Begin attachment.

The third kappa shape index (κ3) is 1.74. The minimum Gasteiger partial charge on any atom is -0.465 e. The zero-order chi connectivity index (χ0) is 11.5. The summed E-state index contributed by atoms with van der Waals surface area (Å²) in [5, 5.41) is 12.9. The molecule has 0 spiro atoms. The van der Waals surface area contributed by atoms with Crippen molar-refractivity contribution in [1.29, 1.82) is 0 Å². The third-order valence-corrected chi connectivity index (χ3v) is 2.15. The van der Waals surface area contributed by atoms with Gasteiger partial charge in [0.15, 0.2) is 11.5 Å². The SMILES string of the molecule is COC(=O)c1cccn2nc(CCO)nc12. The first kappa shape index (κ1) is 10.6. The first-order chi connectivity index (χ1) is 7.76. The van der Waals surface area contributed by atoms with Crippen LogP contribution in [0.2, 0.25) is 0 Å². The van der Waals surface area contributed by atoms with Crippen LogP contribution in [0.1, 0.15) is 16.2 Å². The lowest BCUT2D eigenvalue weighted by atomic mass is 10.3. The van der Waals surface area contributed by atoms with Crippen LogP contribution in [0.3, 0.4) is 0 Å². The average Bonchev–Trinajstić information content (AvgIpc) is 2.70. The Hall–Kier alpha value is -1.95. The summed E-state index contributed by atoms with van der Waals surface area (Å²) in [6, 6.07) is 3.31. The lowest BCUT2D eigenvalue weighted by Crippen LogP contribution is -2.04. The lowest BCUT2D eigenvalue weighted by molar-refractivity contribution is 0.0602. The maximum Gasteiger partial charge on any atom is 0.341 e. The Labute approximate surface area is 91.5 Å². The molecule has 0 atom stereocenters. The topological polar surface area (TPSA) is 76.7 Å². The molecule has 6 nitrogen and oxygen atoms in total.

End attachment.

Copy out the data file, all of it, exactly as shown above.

The third kappa shape index (κ3) is 1.74. The minimum Gasteiger partial charge on any atom is -0.465 e. The zero-order chi connectivity index (χ0) is 11.5. The summed E-state index contributed by atoms with van der Waals surface area (Å²) in [5, 5.41) is 12.9. The molecule has 0 spiro atoms. The van der Waals surface area contributed by atoms with Crippen molar-refractivity contribution in [1.29, 1.82) is 0 Å². The third-order valence-corrected chi connectivity index (χ3v) is 2.15. The van der Waals surface area contributed by atoms with Gasteiger partial charge in [0.15, 0.2) is 11.5 Å². The SMILES string of the molecule is COC(=O)c1cccn2nc(CCO)nc12. The first kappa shape index (κ1) is 10.6. The first-order chi connectivity index (χ1) is 7.76. The van der Waals surface area contributed by atoms with Crippen LogP contribution in [0.2, 0.25) is 0 Å². The van der Waals surface area contributed by atoms with Crippen LogP contribution in [0.1, 0.15) is 16.2 Å². The lowest BCUT2D eigenvalue weighted by atomic mass is 10.3. The van der Waals surface area contributed by atoms with Crippen LogP contribution in [0.3, 0.4) is 0 Å². The average Bonchev–Trinajstić information content (AvgIpc) is 2.70. The Hall–Kier alpha value is -1.95. The summed E-state index contributed by atoms with van der Waals surface area (Å²) in [6, 6.07) is 3.31. The lowest BCUT2D eigenvalue weighted by Crippen LogP contribution is -2.04. The lowest BCUT2D eigenvalue weighted by molar-refractivity contribution is 0.0602. The maximum Gasteiger partial charge on any atom is 0.341 e. The Labute approximate surface area is 91.5 Å². The molecule has 0 atom stereocenters. The topological polar surface area (TPSA) is 76.7 Å². The molecule has 6 nitrogen and oxygen atoms in total.